"I claim for French Canada in this year of grace 1913 that she had first of all a more widespread moral and spiritual decency than English Canada; that above that stratum you have an aristocracy which in essence... is superior to our own imitative, pretentious, moneyed classes.... I honestly believe they are on the eve of greatness, if they can only resist -- contagion."

That contagion, in Willson's view, is the invasion of "mongrel hordes, alien in thought and speech... Slavs and Celts, Babus and Egyptians."

Such early war novels enjoyed international audiences, including the U.S. and Britain, and many sold very well. (One, Lucy Maud Montgomery's Rilla of Ingleside, is still in print as part of the Anne of Green Gables series.)

The real war

Not until 1930 did a Canadian novel describe the real war in the trenches. Charles Yale Harrison's Generals Die in Bed is a hard-bitten present-tense narrative by a man who actually experienced combat.

Harrison got angry and hostile reviews in Canada, though the book sold well internationally. Even a decade after the Armistice, Canadians still believed that their 60,000 sons and brothers and fathers had died nobly for a purpose. That attitude had carried them through four awful years. It was why every Canadian community, including Vancouver, has at least one cenotaph honouring its dead.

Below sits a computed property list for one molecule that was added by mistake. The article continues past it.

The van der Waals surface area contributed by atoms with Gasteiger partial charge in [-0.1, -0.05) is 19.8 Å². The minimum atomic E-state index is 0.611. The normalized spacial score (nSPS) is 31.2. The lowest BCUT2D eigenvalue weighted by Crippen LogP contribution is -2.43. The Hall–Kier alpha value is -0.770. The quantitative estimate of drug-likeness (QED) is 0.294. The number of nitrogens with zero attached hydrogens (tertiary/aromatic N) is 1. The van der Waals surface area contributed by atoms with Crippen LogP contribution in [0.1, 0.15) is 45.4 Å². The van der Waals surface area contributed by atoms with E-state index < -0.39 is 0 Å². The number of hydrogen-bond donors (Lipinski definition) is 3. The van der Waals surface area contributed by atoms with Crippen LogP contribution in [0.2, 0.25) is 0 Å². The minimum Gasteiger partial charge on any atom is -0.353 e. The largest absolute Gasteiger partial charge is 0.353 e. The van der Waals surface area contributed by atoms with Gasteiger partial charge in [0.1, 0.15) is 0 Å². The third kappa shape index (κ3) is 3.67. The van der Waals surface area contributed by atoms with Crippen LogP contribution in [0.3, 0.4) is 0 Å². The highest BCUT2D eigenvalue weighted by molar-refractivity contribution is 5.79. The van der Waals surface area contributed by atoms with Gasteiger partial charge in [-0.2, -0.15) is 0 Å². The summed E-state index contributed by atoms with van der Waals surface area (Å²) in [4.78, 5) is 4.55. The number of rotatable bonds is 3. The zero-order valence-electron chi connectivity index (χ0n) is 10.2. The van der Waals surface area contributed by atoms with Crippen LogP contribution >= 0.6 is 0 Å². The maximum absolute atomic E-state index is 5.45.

Today's Canada would reject many of the values for which yesterday's Canadians fought and died. Our ancestors were racist, sexist and parochial. They also drove their British allies crazy with their brawling, hard-drinking, insubordinate attitude. Their readiness for violence would have broken all our modern rules of engagement.

But they nearly made the propaganda true. Most came home mute about their experiences. They got on with their lives.

And slowly, almost unwittingly, they transcended the complacent imperialist bigotry that had dragged them into one war and then into an even worse one. Whether they meant to or not, they gave us "mongrels" a Canada worth loving and defending.

We may have forgotten their prejudices, but we should always remember and thank them for their valour. Without it, we would not be here.

Related Tyee stories:

        Lest We (the Young) Forget
A child of the '80s reflects on Remembrance Day.

        Magnets for Memory
Our shrines to lives sacrificed are too important to be left to politicians.

        Why I Don't Wear a Poppy
I support freedom, but not war.

        The Poem and the Poppy
Reading 'In Flanders Fields.' And choosing to wear the flower.

Crawford Kilian's thesis The Great War and the Canadian Novel is available online as a PDF.